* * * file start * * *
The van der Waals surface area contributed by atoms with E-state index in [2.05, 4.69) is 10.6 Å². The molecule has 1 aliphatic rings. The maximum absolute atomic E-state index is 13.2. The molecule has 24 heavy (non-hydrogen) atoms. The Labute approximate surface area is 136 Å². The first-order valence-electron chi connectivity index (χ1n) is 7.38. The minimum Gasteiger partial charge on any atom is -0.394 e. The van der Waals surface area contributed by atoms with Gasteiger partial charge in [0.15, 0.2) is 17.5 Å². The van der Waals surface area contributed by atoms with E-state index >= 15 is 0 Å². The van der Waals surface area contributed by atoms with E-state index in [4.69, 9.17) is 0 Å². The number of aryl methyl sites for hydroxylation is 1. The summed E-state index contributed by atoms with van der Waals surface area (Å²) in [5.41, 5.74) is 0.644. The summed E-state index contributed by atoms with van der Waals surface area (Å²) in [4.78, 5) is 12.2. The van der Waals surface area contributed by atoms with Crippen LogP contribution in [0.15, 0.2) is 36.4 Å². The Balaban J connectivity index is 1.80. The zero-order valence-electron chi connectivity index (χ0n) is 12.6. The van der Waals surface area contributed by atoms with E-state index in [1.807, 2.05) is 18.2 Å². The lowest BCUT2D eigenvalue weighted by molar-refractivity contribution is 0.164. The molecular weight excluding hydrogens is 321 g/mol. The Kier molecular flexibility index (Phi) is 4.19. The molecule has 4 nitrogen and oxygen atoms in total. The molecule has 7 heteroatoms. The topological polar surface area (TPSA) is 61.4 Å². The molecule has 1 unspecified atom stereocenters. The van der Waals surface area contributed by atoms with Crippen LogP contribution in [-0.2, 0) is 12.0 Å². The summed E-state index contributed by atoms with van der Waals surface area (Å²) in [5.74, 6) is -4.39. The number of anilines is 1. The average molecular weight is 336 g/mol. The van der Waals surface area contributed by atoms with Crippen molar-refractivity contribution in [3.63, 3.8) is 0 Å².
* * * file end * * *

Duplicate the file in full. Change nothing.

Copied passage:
The van der Waals surface area contributed by atoms with E-state index in [2.05, 4.69) is 10.6 Å². The molecule has 1 aliphatic rings. The maximum absolute atomic E-state index is 13.2. The molecule has 24 heavy (non-hydrogen) atoms. The Labute approximate surface area is 136 Å². The first-order valence-electron chi connectivity index (χ1n) is 7.38. The minimum Gasteiger partial charge on any atom is -0.394 e. The van der Waals surface area contributed by atoms with Gasteiger partial charge in [0.15, 0.2) is 17.5 Å². The van der Waals surface area contributed by atoms with E-state index >= 15 is 0 Å². The van der Waals surface area contributed by atoms with E-state index in [4.69, 9.17) is 0 Å². The number of aryl methyl sites for hydroxylation is 1. The summed E-state index contributed by atoms with van der Waals surface area (Å²) in [5.41, 5.74) is 0.644. The summed E-state index contributed by atoms with van der Waals surface area (Å²) in [4.78, 5) is 12.2. The van der Waals surface area contributed by atoms with Crippen LogP contribution in [0.15, 0.2) is 36.4 Å². The Balaban J connectivity index is 1.80. The zero-order valence-electron chi connectivity index (χ0n) is 12.6. The van der Waals surface area contributed by atoms with E-state index in [1.807, 2.05) is 18.2 Å². The lowest BCUT2D eigenvalue weighted by molar-refractivity contribution is 0.164. The molecular weight excluding hydrogens is 321 g/mol. The Kier molecular flexibility index (Phi) is 4.19. The molecule has 4 nitrogen and oxygen atoms in total. The molecule has 7 heteroatoms. The topological polar surface area (TPSA) is 61.4 Å². The molecule has 1 unspecified atom stereocenters. The van der Waals surface area contributed by atoms with Crippen LogP contribution in [-0.2, 0) is 12.0 Å². The summed E-state index contributed by atoms with van der Waals surface area (Å²) in [5.74, 6) is -4.39. The number of anilines is 1. The average molecular weight is 336 g/mol. The van der Waals surface area contributed by atoms with Crippen molar-refractivity contribution in [3.63, 3.8) is 0 Å².